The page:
The n-queens problem is a classic combinatorial problem.
It is required to place n queens on an n×n chess board
so that no two queens threaten each other.
Therefore no two queens can be on the same row, column or diagonal.
There must be a queen on each column
and all their row numbers must differ
so a solution can be represented as a permutation of the rows.
(Not all permutations are solutions.)

Q

Q

Q

Q

Q

1

3

5

2

4

n=5

permutation of rows

Q

Q

Q

Q

Q

2

5

3

1

4

n=5

permutation of rows

N-Queens Examples.

Note that not every permutation is a solution.
A permutation generator can be turned into an n-queens solver
by adding tests to check diagonals.

procedure Queens(unused, board, col, N)
if col > N then
print board
else{ col <= N }
for each row in unused dovar safe := true;
for c in 1..col-1 do -- safety check of
if row = board[c]+col-c -- diag...
or row = board[c]-col+c then -- ...onals
safe := false; break
end ifend for;
if safe then
board[col] := row;
Queens(unused-{row}, board, col+1, N) <--recursionend ifend forend ifend Queens
Queens({1..n}, board, 1, n) <---initial call

This program has been modified in a simple way from the
permutation
generator.
The identifiers have been changed to reflect chess terminology.
It is assumed that a partial solution, board[1..col-1],
is safe and an attempt is made to place a queen in column col.
If this is impossible
the routine returns.
If it is possible and the new queen threatens no previous queen
then the extended solution is safe and a recursive call is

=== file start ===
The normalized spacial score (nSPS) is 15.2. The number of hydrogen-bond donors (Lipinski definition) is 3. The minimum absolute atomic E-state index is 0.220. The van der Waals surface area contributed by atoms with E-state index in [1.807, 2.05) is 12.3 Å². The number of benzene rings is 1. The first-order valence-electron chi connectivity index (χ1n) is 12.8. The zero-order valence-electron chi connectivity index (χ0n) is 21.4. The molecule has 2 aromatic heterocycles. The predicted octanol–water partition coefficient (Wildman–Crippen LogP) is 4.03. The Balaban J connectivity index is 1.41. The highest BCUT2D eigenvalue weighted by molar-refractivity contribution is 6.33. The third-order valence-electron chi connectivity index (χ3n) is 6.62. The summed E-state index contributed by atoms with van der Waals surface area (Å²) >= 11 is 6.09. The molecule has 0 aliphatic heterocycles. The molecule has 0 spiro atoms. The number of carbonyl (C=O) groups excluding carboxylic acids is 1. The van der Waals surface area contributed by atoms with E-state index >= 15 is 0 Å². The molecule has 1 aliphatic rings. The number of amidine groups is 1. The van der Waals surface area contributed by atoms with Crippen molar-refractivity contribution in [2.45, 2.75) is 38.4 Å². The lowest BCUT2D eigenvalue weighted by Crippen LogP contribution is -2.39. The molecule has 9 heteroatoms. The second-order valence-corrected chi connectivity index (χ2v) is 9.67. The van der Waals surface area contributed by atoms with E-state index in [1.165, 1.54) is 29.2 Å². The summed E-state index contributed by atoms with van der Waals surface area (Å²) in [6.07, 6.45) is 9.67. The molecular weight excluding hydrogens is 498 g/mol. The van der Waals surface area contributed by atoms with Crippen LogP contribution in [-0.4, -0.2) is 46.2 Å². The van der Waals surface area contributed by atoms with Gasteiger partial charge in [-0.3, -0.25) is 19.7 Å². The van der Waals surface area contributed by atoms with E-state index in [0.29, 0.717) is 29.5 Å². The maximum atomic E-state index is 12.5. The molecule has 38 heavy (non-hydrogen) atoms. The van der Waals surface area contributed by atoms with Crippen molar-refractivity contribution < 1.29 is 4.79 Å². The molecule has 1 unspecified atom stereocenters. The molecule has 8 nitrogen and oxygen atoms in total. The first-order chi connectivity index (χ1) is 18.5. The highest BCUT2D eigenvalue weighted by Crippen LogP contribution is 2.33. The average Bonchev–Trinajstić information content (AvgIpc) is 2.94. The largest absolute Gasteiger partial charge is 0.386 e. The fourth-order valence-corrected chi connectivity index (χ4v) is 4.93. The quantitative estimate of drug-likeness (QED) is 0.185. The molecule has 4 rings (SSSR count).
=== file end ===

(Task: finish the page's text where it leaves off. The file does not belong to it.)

made to place the remaining queens.
The process succeeds when all queens are placed.
For all n greater than or equal to four there are solutions and
in fact more than one solution for each value of n.

A search for solutions to a combinatorial problem
carried out in this way is known as back-tracking.
This comes from the way that partial solutions are extended,
backing up at blind alleys where the constraints cannot be satisfied,
until one or more complete solutions are found.

Notes

Although the n-queens problem might seem like just a toy puzzle,
it is often used as an example of a Constraint Satisfaction problem
because it is easy to state, and...

...it is related to Latin Squares
and to Knut Vik Designs,
which are definitely not toy problems,
and have applications in statistics.

There are variations on the n-queens problems, e.g.

make the board wrap-around (be a torus),

super-queens -- can move on generalised diagonals.

You will find some references in the
[bibliography].